I wrote software to calculate the best strategy in a Four Kings position and used it to partially analyze this position. There are (12! / 3!2!2!) = 19,958,400 possible orderings of the Residue. Note that it's not good enough to look for winning strategies for those orderings one-by-one; we must make some decisions before we know what the actual ordering is. Despite a transposition cache which speeds the software up by orders of magnitude, it would take too long to completely analyze the position, so I made some stipulations. Worst start from the Residue seems to be Two. So I assumed Two followed by Six are the top of the Residue. There are only 151,200 possible orderings of the remaining ten cards in the Residue, and my program could almost handle that. (I say "almost" handle, because I made two more stipulations to speed the program up: that the Nines from Residue must be played on Work #1, and that the Queen in Work #1 must be played on Goal 1. These correct-seeming plays were stipulated so that the program wouldn't waste time considering alternatives. Later, I noticed that the Queen stipulation is sometimes suboptimal, so the win chances may be slightly higher than shown here.)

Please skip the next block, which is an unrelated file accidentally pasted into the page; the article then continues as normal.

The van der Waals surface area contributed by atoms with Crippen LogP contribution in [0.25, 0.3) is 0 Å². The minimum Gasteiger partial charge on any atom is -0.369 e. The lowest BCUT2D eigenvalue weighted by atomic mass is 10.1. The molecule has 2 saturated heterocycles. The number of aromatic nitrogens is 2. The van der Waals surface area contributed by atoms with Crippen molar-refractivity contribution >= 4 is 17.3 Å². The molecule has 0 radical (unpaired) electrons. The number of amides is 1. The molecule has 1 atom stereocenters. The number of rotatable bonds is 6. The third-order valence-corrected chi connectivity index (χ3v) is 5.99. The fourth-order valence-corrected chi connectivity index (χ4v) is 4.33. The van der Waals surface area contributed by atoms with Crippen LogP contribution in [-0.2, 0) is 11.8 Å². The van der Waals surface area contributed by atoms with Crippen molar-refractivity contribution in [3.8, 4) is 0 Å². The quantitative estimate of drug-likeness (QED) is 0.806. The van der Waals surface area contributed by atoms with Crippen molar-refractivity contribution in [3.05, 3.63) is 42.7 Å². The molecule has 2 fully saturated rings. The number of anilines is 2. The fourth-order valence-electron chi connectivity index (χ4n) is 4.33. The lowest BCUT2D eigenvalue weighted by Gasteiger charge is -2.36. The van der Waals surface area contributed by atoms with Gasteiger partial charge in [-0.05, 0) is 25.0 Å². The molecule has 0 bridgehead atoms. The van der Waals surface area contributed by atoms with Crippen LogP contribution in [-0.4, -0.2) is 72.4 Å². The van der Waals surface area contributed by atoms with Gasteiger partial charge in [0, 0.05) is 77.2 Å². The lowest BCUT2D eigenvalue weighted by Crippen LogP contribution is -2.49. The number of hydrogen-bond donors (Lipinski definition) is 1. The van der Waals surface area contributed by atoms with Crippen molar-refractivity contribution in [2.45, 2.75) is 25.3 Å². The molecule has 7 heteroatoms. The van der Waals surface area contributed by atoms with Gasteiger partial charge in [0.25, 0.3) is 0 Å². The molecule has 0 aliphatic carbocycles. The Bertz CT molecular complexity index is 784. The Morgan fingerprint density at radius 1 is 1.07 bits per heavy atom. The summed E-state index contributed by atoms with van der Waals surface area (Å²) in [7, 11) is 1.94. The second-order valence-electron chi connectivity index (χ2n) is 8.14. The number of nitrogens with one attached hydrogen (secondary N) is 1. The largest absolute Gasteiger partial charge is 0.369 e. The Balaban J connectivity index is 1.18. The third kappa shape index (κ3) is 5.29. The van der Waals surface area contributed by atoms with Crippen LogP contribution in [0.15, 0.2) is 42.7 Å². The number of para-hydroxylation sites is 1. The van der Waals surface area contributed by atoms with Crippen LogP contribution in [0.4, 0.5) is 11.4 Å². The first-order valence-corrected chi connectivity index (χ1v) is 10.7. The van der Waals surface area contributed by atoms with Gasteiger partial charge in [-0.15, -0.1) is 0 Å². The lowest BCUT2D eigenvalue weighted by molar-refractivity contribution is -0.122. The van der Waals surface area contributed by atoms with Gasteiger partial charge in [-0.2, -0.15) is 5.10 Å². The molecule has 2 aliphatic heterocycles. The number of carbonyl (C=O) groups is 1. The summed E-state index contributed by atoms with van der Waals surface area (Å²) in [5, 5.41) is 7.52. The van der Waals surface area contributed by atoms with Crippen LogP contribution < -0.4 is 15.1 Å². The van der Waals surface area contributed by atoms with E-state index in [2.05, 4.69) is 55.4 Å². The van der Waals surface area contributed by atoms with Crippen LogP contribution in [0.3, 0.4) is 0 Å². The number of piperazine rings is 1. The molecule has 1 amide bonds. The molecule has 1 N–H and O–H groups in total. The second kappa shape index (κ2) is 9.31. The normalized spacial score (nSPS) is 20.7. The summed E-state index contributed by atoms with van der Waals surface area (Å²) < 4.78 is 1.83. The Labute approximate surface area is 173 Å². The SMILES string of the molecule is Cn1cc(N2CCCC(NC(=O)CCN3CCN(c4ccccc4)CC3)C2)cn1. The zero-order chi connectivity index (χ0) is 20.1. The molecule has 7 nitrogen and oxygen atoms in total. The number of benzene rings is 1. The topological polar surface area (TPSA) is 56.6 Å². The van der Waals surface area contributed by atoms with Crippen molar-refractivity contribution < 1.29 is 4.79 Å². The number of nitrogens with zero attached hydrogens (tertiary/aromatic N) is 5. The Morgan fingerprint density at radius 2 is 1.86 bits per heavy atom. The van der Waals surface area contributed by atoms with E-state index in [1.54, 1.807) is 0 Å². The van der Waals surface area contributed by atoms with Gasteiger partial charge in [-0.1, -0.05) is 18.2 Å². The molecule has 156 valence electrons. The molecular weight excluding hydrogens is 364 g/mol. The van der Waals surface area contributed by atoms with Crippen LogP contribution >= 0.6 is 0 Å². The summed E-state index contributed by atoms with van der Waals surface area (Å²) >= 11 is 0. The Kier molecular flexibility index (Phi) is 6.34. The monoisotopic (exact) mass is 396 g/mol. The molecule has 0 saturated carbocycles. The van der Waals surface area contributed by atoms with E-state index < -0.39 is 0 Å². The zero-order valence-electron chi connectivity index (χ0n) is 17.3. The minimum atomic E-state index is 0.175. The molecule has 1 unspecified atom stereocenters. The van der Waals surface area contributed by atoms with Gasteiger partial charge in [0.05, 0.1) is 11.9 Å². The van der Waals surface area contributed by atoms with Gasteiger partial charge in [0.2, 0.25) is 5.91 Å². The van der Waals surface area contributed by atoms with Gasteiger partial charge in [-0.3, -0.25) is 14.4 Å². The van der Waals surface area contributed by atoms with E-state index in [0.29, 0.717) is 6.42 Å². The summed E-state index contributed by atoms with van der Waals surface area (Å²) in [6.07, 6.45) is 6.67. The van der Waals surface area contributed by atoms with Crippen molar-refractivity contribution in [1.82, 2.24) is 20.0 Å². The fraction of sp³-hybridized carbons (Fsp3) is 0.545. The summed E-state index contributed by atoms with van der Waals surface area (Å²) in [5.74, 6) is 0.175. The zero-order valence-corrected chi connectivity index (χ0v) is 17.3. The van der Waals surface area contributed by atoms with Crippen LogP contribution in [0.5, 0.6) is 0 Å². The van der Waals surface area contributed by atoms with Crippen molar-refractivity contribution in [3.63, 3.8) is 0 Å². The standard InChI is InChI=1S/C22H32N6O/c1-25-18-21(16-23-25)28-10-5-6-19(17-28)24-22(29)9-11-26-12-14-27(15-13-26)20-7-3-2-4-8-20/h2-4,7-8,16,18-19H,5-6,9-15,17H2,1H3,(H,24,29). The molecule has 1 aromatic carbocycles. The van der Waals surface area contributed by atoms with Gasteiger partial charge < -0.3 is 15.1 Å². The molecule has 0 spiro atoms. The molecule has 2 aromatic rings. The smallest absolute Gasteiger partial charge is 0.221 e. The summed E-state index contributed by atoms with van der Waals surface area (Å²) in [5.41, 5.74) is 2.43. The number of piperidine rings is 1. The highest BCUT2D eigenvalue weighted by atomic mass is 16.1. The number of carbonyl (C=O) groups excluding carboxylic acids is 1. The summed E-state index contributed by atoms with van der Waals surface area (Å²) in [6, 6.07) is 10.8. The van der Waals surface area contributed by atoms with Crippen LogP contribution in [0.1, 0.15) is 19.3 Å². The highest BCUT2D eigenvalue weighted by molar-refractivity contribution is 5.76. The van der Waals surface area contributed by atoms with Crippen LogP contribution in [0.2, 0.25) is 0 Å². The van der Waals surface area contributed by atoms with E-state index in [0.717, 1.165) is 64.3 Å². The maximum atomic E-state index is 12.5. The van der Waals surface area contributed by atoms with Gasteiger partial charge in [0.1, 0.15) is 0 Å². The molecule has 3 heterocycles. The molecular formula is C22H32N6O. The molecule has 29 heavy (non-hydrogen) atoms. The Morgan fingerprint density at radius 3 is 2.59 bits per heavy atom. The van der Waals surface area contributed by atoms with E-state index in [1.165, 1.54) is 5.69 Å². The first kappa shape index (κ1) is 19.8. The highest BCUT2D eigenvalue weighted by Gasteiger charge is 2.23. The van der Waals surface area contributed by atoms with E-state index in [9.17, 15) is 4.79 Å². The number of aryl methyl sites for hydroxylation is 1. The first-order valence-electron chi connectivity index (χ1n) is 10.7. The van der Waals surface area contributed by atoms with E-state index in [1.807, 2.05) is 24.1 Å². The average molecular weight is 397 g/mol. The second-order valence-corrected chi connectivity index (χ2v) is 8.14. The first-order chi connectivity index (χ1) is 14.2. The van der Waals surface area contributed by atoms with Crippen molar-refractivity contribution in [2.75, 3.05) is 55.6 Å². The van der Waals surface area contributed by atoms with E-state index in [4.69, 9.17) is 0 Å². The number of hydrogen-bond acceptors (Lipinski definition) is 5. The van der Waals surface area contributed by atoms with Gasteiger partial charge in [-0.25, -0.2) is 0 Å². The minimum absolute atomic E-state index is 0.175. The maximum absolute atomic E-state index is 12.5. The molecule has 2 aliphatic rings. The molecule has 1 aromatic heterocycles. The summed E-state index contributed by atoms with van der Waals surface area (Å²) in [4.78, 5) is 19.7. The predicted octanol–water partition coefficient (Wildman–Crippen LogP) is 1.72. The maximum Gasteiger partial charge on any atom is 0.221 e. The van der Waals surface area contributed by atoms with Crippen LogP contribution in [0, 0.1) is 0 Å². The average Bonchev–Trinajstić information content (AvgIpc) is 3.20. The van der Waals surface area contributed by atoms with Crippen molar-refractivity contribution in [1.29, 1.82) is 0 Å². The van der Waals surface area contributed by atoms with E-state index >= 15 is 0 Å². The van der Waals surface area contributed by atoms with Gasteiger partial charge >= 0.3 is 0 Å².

When those first two Residue cards are Two and Six (an undesireable case), the program wins 99.84% of the time, i.e. in all but 240 of the 151,200 cases. I tried some other starts; Nine-Two-Six wins 99.993%, its only losses coming when Jack is next.